Learn what being a member does for you
The Seller Styles
Learn the styles and take your free assessment
See a summary of all our programs and certifications
Certified Professional Sales Person (CPSP®)
Develop your potential as a certified sales professional
Certified Professional Sales Leader (CPSL®)
Grow your impact as a certified sales leader
Certified Master Sales Professional (CMSP®)
Join the elite group of sales professionals and leaders
Advanced Sales Influence (ASI)
Take your influence and leadership to the next level.
Learn foundational sales behaviors, strategies, and skills
Power of Contact Marketing
Learn from marketing expert and author Stu Heinecke
Join the top 1% of sales professionals in the world.
Next Level Virtual Coaching
Join our ongoing dynamic virtual coaching community
Explore job postings from some of the best companies in the country looking for sales professionals
Daily Dose of Influence!
Enjoy our video series of influence tips and strategies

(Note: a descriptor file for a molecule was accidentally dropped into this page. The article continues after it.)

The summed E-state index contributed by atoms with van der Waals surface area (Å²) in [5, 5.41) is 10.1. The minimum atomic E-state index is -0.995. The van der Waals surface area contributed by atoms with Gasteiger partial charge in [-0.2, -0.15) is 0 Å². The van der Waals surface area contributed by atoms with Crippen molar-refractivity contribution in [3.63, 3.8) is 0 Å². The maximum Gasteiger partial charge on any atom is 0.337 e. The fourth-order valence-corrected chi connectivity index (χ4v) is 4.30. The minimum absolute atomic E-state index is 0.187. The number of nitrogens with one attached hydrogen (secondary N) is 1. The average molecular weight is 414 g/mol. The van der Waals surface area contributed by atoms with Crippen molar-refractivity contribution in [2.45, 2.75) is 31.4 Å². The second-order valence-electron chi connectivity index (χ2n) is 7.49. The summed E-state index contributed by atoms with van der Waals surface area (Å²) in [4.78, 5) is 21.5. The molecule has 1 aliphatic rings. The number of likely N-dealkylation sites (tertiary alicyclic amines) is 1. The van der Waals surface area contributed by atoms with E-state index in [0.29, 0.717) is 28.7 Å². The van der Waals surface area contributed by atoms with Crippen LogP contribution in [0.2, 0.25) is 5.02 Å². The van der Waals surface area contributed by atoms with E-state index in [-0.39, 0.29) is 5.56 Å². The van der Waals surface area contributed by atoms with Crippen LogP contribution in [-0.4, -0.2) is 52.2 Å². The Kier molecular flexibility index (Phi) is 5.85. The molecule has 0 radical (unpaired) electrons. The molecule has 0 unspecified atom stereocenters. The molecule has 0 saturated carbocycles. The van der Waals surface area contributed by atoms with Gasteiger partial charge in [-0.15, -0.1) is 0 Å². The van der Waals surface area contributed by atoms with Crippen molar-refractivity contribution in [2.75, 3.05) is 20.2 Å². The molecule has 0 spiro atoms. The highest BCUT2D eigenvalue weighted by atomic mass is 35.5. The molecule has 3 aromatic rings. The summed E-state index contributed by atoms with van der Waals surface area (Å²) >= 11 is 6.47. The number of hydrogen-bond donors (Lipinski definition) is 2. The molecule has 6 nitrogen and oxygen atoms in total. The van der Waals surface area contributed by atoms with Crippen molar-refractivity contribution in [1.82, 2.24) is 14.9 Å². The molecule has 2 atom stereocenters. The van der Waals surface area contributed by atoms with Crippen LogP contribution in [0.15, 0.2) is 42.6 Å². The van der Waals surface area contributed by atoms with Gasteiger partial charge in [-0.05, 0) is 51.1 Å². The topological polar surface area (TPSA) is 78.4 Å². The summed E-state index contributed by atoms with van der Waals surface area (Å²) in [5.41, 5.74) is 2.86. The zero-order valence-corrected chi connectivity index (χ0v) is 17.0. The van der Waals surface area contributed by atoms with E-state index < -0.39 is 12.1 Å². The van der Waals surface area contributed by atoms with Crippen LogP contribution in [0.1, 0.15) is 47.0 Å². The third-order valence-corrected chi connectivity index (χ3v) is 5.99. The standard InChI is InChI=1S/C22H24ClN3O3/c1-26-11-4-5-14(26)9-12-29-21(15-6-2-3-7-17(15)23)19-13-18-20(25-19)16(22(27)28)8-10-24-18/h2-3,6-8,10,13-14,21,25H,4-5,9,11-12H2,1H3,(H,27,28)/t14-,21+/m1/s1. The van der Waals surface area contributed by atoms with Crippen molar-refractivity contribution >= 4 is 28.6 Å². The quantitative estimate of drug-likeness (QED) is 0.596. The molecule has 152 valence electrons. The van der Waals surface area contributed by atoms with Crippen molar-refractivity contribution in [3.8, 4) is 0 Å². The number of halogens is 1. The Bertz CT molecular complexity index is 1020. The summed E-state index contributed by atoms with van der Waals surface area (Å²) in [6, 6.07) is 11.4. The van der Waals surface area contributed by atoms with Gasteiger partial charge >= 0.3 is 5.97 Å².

Leads To Growth
Dig into our podcast featuring industry leaders and experts
Learn from our high-level sales coaching video series
Women of Sales & Influence – Facebook Live Series
Be inspired by our Facebook Live series spotlighting top women influencers
Women of Sales & Influence – Video Blog
Enjoy valuable, high-level sales strategies to empower your sales goals
The Growth Quotient
You’ve heard about IQ, but what is your GQ?
Our Commitment to You
We are here to help your approach to sales, how you interact with others, and how you perform and execute
NASP Sales Blog
Learn from our member-submitted articles for sales professionals
Write For Us
Share your sales expertise and insights with our community
About Our CEO
Standards of Conduct
Common Questions and Answers
Local, national and world economies all tend to go up and down on an irregular cycle. When the economies that affect you are doing well, it usually results in a seller’s market. Demand is high, so you may end up with prospects lining up to buy your product. But when the economy takes a nosedive, you’ll find yourself in a buyer’s market, with low demand and competitors trying to steal away your prospects and customers.
Economic woes are not the only thing that can cause a down market. If your company is in the throes of a major issue — say, a competitor that starts offering rock-bottom prices or an industry-related disaster that scares off prospective buyers — you may also find yourself suddenly having to fight for every sale. A down market is hard on salespeople because circumstances out of your control have now affected your job in a major way. Since staying in control is important to many salespeople, a situation like this can produce a level of pain all out of proportion to its effect on your bottom line.